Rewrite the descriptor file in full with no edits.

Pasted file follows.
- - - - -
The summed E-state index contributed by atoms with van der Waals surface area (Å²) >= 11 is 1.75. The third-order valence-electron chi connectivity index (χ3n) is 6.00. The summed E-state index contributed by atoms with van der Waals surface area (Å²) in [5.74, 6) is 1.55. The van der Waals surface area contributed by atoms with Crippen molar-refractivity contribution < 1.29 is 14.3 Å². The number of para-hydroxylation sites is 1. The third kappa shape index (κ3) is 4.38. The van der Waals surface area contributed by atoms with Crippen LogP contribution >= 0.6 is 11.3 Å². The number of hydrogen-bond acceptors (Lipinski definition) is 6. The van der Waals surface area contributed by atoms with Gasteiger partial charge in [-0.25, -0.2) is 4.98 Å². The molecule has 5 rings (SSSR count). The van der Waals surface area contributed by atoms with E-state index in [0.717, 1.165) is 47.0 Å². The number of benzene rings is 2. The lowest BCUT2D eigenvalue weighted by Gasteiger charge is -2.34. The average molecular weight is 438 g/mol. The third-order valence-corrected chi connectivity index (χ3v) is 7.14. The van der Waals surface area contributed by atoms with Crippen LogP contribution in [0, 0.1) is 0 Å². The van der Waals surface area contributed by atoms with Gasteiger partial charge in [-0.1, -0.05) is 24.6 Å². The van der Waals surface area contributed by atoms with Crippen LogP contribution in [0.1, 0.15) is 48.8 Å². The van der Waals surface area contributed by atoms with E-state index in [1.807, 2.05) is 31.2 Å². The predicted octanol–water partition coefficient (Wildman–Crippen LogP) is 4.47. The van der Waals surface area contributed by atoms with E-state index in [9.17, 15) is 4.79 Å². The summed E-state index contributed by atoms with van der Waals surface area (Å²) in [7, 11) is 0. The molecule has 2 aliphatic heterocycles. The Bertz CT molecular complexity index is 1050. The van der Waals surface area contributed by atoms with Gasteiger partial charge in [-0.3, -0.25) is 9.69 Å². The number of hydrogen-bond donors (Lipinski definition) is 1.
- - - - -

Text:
The summed E-state index contributed by atoms with van der Waals surface area (Å²) >= 11 is 1.75. The third-order valence-electron chi connectivity index (χ3n) is 6.00. The summed E-state index contributed by atoms with van der Waals surface area (Å²) in [5.74, 6) is 1.55. The van der Waals surface area contributed by atoms with Crippen molar-refractivity contribution < 1.29 is 14.3 Å². The number of para-hydroxylation sites is 1. The third kappa shape index (κ3) is 4.38. The van der Waals surface area contributed by atoms with Crippen LogP contribution >= 0.6 is 11.3 Å². The number of hydrogen-bond acceptors (Lipinski definition) is 6. The van der Waals surface area contributed by atoms with Gasteiger partial charge in [-0.25, -0.2) is 4.98 Å². The molecule has 5 rings (SSSR count). The van der Waals surface area contributed by atoms with E-state index in [0.717, 1.165) is 47.0 Å². The number of benzene rings is 2. The lowest BCUT2D eigenvalue weighted by Gasteiger charge is -2.34. The average molecular weight is 438 g/mol. The third-order valence-corrected chi connectivity index (χ3v) is 7.14. The van der Waals surface area contributed by atoms with Crippen LogP contribution in [0, 0.1) is 0 Å². The van der Waals surface area contributed by atoms with Gasteiger partial charge in [-0.1, -0.05) is 24.6 Å². The van der Waals surface area contributed by atoms with Crippen LogP contribution in [0.1, 0.15) is 48.8 Å². The van der Waals surface area contributed by atoms with E-state index in [1.807, 2.05) is 31.2 Å². The predicted octanol–water partition coefficient (Wildman–Crippen LogP) is 4.47. The van der Waals surface area contributed by atoms with E-state index in [9.17, 15) is 4.79 Å². The summed E-state index contributed by atoms with van der Waals surface area (Å²) in [7, 11) is 0. The molecule has 2 aliphatic heterocycles. The Bertz CT molecular complexity index is 1050. The van der Waals surface area contributed by atoms with Gasteiger partial charge in [-0.3, -0.25) is 9.69 Å². The number of hydrogen-bond donors (Lipinski definition) is 1.